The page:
Lusaka started out as a small village located at Manda Hill, close to the spot where the Zambian National Assembly building presently stands.
In 1905, British settlers began the construction of a rail line which led to its expansion, before it eventually replaced Livingstone as capital of the British colony in 1935.
Although not as big on grand attractions as some other African capitals, Zambia’s largest urban centre and commercial heart beat still offers a genuine African feel. It boasts a cosmopolitan populace, quality accommodation and restaurants, plus the fact that it is centrally located makes it a great stopover. Add to that, the city’s high altitude gives it a humid subtropical temperature with an annual average mean of 19.9°C.
Whether you are in Lusaka in the spring or fall, summer or winter, one of the places you must visit is the Munda Wanga Environmental Park. The park has Botanical Gardens, Wildlife Park and Sanctuary (Zoo), Recreational Village and the Renewable Energy Environmental Education Centre. The Wildlife Park throngs with regional fauna, including cheetahs, lions, banded mongoose, wild dogs, jackals, warthogs and baboons, etc. Animals, including rarely seen owls and pangolins, are rehabilitated here for re-entry into the wild stage as well. The Botanical Garden is rich with about 500 species of plants, and it is a place quite suitable for picnic. A visit to the Lusaka City Market and Soweto Market (the largest market in Lusaka)—with some care though, will leave you with an experience; but for anything, don’t miss a visit to the National Museum. It has amusing collection of contemporary Zambian art—downstairs, with an engaging exhibition floor vividly telling Zambia’s life, ethnography, witchcraft and history upstairs though it is still awaiting renovation. The Kabwata Cultural Village where you’ll find carvers at work, indigenous arts and crafts for sale, and entertainment from traditional dancers as well as the Freedom statue. Namwane Art Gallery and Political museum are also places you should visit while in Lusaka.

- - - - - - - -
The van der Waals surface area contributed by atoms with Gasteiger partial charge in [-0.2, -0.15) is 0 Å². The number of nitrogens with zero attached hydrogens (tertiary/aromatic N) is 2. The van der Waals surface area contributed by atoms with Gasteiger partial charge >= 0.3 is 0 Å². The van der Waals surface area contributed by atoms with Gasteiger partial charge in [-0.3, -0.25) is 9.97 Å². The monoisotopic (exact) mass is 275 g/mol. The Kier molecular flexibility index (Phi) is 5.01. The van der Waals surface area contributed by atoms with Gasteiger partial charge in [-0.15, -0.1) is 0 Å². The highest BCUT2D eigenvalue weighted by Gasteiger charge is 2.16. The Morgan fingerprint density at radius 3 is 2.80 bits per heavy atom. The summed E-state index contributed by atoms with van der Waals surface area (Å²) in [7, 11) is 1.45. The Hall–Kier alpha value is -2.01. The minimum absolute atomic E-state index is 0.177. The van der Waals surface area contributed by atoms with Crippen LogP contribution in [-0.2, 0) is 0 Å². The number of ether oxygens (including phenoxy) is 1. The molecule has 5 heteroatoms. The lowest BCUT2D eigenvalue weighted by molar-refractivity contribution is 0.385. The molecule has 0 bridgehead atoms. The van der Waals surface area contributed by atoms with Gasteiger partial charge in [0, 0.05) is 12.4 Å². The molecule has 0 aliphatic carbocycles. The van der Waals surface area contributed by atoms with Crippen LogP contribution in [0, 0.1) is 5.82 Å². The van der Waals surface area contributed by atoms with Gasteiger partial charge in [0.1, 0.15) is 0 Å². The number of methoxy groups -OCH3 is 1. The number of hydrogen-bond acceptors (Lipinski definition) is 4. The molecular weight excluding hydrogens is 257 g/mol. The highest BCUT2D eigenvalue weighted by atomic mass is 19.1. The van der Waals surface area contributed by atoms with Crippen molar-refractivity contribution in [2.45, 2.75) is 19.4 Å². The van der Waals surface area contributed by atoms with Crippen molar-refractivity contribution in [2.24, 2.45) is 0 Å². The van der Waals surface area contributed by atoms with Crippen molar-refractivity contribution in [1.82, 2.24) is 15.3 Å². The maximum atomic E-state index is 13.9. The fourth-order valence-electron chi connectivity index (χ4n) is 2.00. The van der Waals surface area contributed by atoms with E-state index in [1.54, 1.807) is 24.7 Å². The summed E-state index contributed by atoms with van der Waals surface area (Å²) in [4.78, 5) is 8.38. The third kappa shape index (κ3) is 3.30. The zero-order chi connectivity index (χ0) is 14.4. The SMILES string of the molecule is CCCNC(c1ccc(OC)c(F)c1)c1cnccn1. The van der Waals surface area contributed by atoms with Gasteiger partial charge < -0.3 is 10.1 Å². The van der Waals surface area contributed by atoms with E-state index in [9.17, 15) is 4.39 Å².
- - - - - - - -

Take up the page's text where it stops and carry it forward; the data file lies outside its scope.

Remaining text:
Lusaka is dotted with hotels, restaurants, pubs and cafes where local and foreign food and drink—wines and beer, can be gotten. Quick Western food popular in Lusaka include sausages, samoosas (savoury-filled pastries), burgers, and chips with a Coca-Cola. For a taste of the local meal, go for Nshima. It is a delicious staple food in Lusaka made from maize. “Mealie meal” is dried and pounded to which boiling water is added. It is cooked to a consistency of thickened mashed potatoes and eaten with relish which could be a meat—goat, fish, or chicken—and a vegetable, usually rape (collard greens) and tomatoes, onions, or cabbage; where meat is not available, nshima is served with beans or dried fish. Other foods include groundnuts (peanuts), sweet potatoes, and cassava, though these are seasonal. Fruits including bananas, mangoes, paw paws, and pineapples are in abundance.